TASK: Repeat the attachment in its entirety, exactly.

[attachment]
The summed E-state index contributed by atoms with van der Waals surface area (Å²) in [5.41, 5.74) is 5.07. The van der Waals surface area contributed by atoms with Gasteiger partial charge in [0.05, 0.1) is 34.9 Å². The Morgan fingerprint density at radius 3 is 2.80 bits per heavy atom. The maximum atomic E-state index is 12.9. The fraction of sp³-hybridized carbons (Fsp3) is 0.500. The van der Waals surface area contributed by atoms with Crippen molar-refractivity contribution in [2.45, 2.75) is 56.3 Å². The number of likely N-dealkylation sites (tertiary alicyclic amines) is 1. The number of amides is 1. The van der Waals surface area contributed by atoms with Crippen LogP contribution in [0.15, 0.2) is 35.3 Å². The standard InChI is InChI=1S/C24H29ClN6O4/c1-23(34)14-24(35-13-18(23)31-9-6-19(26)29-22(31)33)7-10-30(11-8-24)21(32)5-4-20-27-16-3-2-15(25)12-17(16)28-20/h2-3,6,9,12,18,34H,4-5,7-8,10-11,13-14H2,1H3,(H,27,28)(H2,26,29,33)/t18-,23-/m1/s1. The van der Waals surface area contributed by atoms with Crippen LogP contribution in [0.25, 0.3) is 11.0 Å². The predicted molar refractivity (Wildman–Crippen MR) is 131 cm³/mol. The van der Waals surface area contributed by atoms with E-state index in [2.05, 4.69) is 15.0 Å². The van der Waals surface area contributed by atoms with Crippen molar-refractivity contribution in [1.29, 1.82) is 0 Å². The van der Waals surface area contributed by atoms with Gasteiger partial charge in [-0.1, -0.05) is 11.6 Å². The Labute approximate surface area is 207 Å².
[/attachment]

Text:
The summed E-state index contributed by atoms with van der Waals surface area (Å²) in [5.41, 5.74) is 5.07. The van der Waals surface area contributed by atoms with Gasteiger partial charge in [0.05, 0.1) is 34.9 Å². The Morgan fingerprint density at radius 3 is 2.80 bits per heavy atom. The maximum atomic E-state index is 12.9. The fraction of sp³-hybridized carbons (Fsp3) is 0.500. The van der Waals surface area contributed by atoms with Crippen molar-refractivity contribution in [2.45, 2.75) is 56.3 Å². The number of likely N-dealkylation sites (tertiary alicyclic amines) is 1. The number of amides is 1. The van der Waals surface area contributed by atoms with Crippen LogP contribution in [0.15, 0.2) is 35.3 Å². The standard InChI is InChI=1S/C24H29ClN6O4/c1-23(34)14-24(35-13-18(23)31-9-6-19(26)29-22(31)33)7-10-30(11-8-24)21(32)5-4-20-27-16-3-2-15(25)12-17(16)28-20/h2-3,6,9,12,18,34H,4-5,7-8,10-11,13-14H2,1H3,(H,27,28)(H2,26,29,33)/t18-,23-/m1/s1. The van der Waals surface area contributed by atoms with Crippen LogP contribution in [0.25, 0.3) is 11.0 Å². The predicted molar refractivity (Wildman–Crippen MR) is 131 cm³/mol. The van der Waals surface area contributed by atoms with E-state index in [2.05, 4.69) is 15.0 Å². The van der Waals surface area contributed by atoms with Crippen molar-refractivity contribution in [1.29, 1.82) is 0 Å². The van der Waals surface area contributed by atoms with Gasteiger partial charge in [-0.1, -0.05) is 11.6 Å². The Labute approximate surface area is 207 Å².